Proud Boys leader was ‘prolific’ informant for the FBI, report says

Enrique Tarrio insists he doesn’t ‘recall’ taking part in any undercover work

Graeme Massie
Los Angeles
Wednesday 27 January 2021 20:46 GMT

Trump refuses to denounce white supremacism and instead tells Proud Boys to ‘stand back and stand by' Trump refuses to denounce white supremacism and instead tells Proud Boys to ‘stand back and stand by'

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The leader of the far-right Proud Boys group was a “prolific” informer for federal and local law enforcement, reports say.

Enrique Tarrio worked undercover for authorities after he was arrested in 2012, according to a 2014 federal court document obtained by Reuters.

During a Miami court hearing a federal prosecutor, an FBI agent and Mr Tarrio’s lawyer described his work for law enforcement and said that he had helped convict more than a dozen people in drugs, gambling and human smuggling cases.

“I don’t know any of this. I don’t recall any of this,” Mr Tarrio told Reuters when asked about his undercover work.

He has become an increasingly high-profile figure as his violent group gained an elevated profile during the Trump administration.

The ex-president infamously told the group to “stand back and stand by” when asked to denounce them during a presidential debate last September.

They have been involved in a string of high-profile clashes in Washington DC, including the 6 January pro-Trump Capitol riot.

Mr Tarrio posted a picture of himself outside the White House in December and claimed he had been “invited” there, but officials denied it and said he took a public tour of the building.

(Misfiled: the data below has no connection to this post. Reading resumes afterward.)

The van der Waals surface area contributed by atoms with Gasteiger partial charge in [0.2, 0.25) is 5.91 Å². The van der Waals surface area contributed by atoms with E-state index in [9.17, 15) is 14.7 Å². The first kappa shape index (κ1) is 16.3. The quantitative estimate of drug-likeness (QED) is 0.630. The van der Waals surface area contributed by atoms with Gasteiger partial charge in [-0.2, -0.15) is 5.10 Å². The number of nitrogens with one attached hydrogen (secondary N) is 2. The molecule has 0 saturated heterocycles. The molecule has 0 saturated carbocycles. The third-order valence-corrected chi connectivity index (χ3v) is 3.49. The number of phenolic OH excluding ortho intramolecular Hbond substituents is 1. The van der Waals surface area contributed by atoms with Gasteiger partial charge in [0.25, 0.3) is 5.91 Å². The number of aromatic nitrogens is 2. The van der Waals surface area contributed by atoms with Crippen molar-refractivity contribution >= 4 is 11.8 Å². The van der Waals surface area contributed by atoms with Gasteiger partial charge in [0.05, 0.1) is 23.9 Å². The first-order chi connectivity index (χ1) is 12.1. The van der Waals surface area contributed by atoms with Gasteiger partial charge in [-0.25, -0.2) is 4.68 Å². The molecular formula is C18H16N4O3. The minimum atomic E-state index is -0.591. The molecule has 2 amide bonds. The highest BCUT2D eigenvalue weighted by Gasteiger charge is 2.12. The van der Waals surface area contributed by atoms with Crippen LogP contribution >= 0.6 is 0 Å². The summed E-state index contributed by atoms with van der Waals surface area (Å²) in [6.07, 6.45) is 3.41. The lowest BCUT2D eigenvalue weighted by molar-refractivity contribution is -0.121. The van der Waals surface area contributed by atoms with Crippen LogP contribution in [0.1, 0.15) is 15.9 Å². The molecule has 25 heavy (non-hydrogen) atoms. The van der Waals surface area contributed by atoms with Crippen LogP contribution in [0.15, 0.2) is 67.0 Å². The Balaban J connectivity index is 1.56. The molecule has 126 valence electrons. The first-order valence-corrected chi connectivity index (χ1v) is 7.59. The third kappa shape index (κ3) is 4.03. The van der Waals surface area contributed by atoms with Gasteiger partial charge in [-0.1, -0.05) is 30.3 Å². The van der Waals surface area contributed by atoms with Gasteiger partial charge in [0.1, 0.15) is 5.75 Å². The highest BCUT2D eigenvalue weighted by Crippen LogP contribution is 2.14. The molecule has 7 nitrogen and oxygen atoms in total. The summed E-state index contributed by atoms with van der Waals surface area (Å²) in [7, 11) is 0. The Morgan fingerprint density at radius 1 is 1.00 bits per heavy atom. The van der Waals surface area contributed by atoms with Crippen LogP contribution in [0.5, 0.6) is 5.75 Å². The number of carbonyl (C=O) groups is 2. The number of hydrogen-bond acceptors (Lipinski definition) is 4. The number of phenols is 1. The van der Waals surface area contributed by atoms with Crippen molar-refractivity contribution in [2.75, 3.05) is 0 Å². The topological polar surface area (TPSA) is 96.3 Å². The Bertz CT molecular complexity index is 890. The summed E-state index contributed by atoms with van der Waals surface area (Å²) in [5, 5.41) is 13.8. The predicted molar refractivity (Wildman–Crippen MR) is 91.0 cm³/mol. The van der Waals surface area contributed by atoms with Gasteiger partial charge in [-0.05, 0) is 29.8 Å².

He was arrested in Washington DC in January two days before the riot and charged with possession of two high-capacity rifle magazines, and setting fire to a Black Lives Matter banner during a December pro-Trump demonstration in the city.

Mr Tarrio was ordered to leave the city and has a June court date.

During the 2014 court case Reuters says that Mr Tarrio’s lawyer and prosecutors asked a judge to reduce his prison sentence after he and two defendants pleaded guilty in a fraud case related to stolen diabetes test kits.

The prosecutor told the judge that Mr Tarrio had provided information that resulted in the prosecution of 13 people on federal charges in two cases.

His then lawyer, Jeffrey Feiler, then told the court that his client had worked undercover in a number of investigations, including into the sale of steroids, prescription narcotics and human smuggling.

The attorney also stated that Mr Tarrio also helped police uncover three marijuana growing houses and had been a “prolific” cooperator.

Mr Tarrio told Reuters his prison sentence had been reduced from 30 months to 16 months, but only because he helped “clear up” details in his own case.

Reuters contributed to this story

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